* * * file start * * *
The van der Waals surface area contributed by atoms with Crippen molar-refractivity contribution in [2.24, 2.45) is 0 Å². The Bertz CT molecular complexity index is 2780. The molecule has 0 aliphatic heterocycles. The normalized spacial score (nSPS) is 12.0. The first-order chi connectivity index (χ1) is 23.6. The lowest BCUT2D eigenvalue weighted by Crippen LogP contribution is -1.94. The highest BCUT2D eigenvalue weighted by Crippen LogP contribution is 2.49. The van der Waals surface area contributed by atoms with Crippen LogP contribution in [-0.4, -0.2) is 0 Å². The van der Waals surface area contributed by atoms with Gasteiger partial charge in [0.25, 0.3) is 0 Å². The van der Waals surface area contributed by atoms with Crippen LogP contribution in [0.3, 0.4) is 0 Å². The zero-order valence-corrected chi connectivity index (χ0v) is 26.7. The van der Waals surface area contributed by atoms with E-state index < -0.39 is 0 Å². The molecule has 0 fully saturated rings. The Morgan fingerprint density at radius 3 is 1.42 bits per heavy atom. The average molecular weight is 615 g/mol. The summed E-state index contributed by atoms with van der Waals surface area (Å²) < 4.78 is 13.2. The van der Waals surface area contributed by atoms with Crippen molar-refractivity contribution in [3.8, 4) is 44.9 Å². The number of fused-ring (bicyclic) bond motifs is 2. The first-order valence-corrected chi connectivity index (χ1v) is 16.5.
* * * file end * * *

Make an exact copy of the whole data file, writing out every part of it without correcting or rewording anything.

The van der Waals surface area contributed by atoms with Crippen molar-refractivity contribution in [2.24, 2.45) is 0 Å². The Bertz CT molecular complexity index is 2780. The molecule has 0 aliphatic heterocycles. The normalized spacial score (nSPS) is 12.0. The first-order chi connectivity index (χ1) is 23.6. The lowest BCUT2D eigenvalue weighted by Crippen LogP contribution is -1.94. The highest BCUT2D eigenvalue weighted by Crippen LogP contribution is 2.49. The van der Waals surface area contributed by atoms with Crippen LogP contribution in [-0.4, -0.2) is 0 Å². The van der Waals surface area contributed by atoms with Gasteiger partial charge in [0.25, 0.3) is 0 Å². The van der Waals surface area contributed by atoms with Crippen LogP contribution in [0.3, 0.4) is 0 Å². The zero-order valence-corrected chi connectivity index (χ0v) is 26.7. The van der Waals surface area contributed by atoms with E-state index < -0.39 is 0 Å². The molecule has 0 fully saturated rings. The Morgan fingerprint density at radius 3 is 1.42 bits per heavy atom. The average molecular weight is 615 g/mol. The summed E-state index contributed by atoms with van der Waals surface area (Å²) < 4.78 is 13.2. The van der Waals surface area contributed by atoms with Crippen molar-refractivity contribution in [3.8, 4) is 44.9 Å². The number of fused-ring (bicyclic) bond motifs is 2. The first-order valence-corrected chi connectivity index (χ1v) is 16.5.